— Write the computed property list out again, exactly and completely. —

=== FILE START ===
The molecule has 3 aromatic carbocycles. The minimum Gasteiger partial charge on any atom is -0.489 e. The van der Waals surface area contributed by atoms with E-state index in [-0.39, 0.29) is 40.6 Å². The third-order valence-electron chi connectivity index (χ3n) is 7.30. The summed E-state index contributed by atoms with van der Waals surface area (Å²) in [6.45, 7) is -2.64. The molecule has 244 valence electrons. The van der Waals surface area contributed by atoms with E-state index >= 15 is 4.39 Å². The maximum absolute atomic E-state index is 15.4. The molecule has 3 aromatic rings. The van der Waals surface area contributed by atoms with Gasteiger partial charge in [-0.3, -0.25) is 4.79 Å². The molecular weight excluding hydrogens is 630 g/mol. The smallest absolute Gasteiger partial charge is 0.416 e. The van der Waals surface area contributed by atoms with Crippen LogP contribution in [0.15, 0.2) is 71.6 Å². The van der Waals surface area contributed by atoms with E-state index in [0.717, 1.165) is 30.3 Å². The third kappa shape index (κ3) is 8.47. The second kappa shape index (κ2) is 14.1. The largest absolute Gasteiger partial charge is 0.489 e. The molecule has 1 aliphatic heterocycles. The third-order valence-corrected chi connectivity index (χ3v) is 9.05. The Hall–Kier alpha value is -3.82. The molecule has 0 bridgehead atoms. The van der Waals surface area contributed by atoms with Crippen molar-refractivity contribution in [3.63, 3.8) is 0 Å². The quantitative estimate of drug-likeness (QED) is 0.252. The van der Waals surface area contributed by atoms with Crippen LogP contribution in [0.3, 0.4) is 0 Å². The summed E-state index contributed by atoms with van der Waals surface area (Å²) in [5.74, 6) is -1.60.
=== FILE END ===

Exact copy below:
The molecule has 3 aromatic carbocycles. The minimum Gasteiger partial charge on any atom is -0.489 e. The van der Waals surface area contributed by atoms with E-state index in [-0.39, 0.29) is 40.6 Å². The third-order valence-electron chi connectivity index (χ3n) is 7.30. The summed E-state index contributed by atoms with van der Waals surface area (Å²) in [6.45, 7) is -2.64. The molecule has 244 valence electrons. The van der Waals surface area contributed by atoms with E-state index >= 15 is 4.39 Å². The maximum absolute atomic E-state index is 15.4. The molecule has 3 aromatic rings. The van der Waals surface area contributed by atoms with Gasteiger partial charge in [-0.3, -0.25) is 4.79 Å². The molecular weight excluding hydrogens is 630 g/mol. The smallest absolute Gasteiger partial charge is 0.416 e. The van der Waals surface area contributed by atoms with Crippen LogP contribution in [0.15, 0.2) is 71.6 Å². The van der Waals surface area contributed by atoms with E-state index in [0.717, 1.165) is 30.3 Å². The third kappa shape index (κ3) is 8.47. The second kappa shape index (κ2) is 14.1. The largest absolute Gasteiger partial charge is 0.489 e. The molecule has 1 aliphatic heterocycles. The third-order valence-corrected chi connectivity index (χ3v) is 9.05. The Hall–Kier alpha value is -3.82. The molecule has 0 bridgehead atoms. The van der Waals surface area contributed by atoms with Crippen molar-refractivity contribution in [3.63, 3.8) is 0 Å². The quantitative estimate of drug-likeness (QED) is 0.252. The van der Waals surface area contributed by atoms with Crippen LogP contribution in [0.3, 0.4) is 0 Å². The summed E-state index contributed by atoms with van der Waals surface area (Å²) in [5.74, 6) is -1.60.